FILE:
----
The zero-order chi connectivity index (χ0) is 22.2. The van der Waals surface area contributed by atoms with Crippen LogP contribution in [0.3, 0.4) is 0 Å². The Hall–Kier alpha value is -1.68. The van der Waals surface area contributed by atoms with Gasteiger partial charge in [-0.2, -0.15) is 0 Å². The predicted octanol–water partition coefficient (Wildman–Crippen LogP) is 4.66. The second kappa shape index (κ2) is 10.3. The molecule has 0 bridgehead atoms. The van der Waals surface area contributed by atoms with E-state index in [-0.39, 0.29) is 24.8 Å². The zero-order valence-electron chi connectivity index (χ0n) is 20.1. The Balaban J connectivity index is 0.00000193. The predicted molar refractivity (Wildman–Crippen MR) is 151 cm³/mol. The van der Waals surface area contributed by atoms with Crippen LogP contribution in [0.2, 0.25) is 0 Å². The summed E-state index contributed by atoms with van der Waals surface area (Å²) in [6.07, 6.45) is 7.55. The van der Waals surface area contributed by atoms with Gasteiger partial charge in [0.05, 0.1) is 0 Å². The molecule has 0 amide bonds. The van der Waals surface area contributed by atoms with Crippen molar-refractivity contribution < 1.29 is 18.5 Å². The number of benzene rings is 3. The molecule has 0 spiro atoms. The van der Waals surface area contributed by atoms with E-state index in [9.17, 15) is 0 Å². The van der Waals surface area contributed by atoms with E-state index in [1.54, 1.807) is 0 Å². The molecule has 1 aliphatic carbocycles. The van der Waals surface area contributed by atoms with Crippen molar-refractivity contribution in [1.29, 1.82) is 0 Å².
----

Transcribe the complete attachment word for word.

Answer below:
The zero-order chi connectivity index (χ0) is 22.2. The van der Waals surface area contributed by atoms with Crippen LogP contribution in [0.3, 0.4) is 0 Å². The Hall–Kier alpha value is -1.68. The van der Waals surface area contributed by atoms with Gasteiger partial charge in [-0.2, -0.15) is 0 Å². The predicted octanol–water partition coefficient (Wildman–Crippen LogP) is 4.66. The second kappa shape index (κ2) is 10.3. The molecule has 0 bridgehead atoms. The van der Waals surface area contributed by atoms with E-state index in [-0.39, 0.29) is 24.8 Å². The zero-order valence-electron chi connectivity index (χ0n) is 20.1. The Balaban J connectivity index is 0.00000193. The predicted molar refractivity (Wildman–Crippen MR) is 151 cm³/mol. The van der Waals surface area contributed by atoms with Crippen LogP contribution in [0.2, 0.25) is 0 Å². The summed E-state index contributed by atoms with van der Waals surface area (Å²) in [6.07, 6.45) is 7.55. The van der Waals surface area contributed by atoms with Gasteiger partial charge in [0.05, 0.1) is 0 Å². The molecule has 0 amide bonds. The van der Waals surface area contributed by atoms with Crippen molar-refractivity contribution < 1.29 is 18.5 Å². The number of benzene rings is 3. The molecule has 0 spiro atoms. The van der Waals surface area contributed by atoms with E-state index in [9.17, 15) is 0 Å². The van der Waals surface area contributed by atoms with E-state index in [1.54, 1.807) is 0 Å². The molecule has 1 aliphatic carbocycles. The van der Waals surface area contributed by atoms with Crippen molar-refractivity contribution in [1.29, 1.82) is 0 Å².